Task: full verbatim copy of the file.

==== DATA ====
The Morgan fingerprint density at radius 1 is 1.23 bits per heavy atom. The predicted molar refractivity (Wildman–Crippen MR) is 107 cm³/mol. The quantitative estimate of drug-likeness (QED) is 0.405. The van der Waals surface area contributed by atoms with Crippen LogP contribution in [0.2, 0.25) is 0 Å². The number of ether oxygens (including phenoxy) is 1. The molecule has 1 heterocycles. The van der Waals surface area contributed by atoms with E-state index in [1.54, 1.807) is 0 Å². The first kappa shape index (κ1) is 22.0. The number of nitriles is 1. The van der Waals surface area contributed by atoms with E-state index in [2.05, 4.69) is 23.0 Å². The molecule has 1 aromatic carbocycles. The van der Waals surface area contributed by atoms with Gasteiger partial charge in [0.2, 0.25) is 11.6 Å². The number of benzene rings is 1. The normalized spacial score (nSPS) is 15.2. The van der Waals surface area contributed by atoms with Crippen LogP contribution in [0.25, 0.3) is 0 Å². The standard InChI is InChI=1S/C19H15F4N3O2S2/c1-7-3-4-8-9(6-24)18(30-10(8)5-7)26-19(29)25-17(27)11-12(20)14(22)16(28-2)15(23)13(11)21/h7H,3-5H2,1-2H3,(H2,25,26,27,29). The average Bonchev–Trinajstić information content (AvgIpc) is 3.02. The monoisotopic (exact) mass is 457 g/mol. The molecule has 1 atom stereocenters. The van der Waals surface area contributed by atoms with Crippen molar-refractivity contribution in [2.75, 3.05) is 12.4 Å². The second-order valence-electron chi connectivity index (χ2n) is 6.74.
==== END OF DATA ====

The Morgan fingerprint density at radius 1 is 1.23 bits per heavy atom. The predicted molar refractivity (Wildman–Crippen MR) is 107 cm³/mol. The quantitative estimate of drug-likeness (QED) is 0.405. The van der Waals surface area contributed by atoms with Crippen LogP contribution in [0.2, 0.25) is 0 Å². The number of ether oxygens (including phenoxy) is 1. The molecule has 1 heterocycles. The van der Waals surface area contributed by atoms with E-state index in [1.54, 1.807) is 0 Å². The first kappa shape index (κ1) is 22.0. The number of nitriles is 1. The van der Waals surface area contributed by atoms with E-state index in [2.05, 4.69) is 23.0 Å². The molecule has 1 aromatic carbocycles. The van der Waals surface area contributed by atoms with Gasteiger partial charge in [0.2, 0.25) is 11.6 Å². The number of benzene rings is 1. The normalized spacial score (nSPS) is 15.2. The van der Waals surface area contributed by atoms with Crippen LogP contribution in [0.25, 0.3) is 0 Å². The standard InChI is InChI=1S/C19H15F4N3O2S2/c1-7-3-4-8-9(6-24)18(30-10(8)5-7)26-19(29)25-17(27)11-12(20)14(22)16(28-2)15(23)13(11)21/h7H,3-5H2,1-2H3,(H2,25,26,27,29). The average Bonchev–Trinajstić information content (AvgIpc) is 3.02. The monoisotopic (exact) mass is 457 g/mol. The molecule has 1 atom stereocenters. The van der Waals surface area contributed by atoms with Crippen molar-refractivity contribution in [2.75, 3.05) is 12.4 Å². The second-order valence-electron chi connectivity index (χ2n) is 6.74.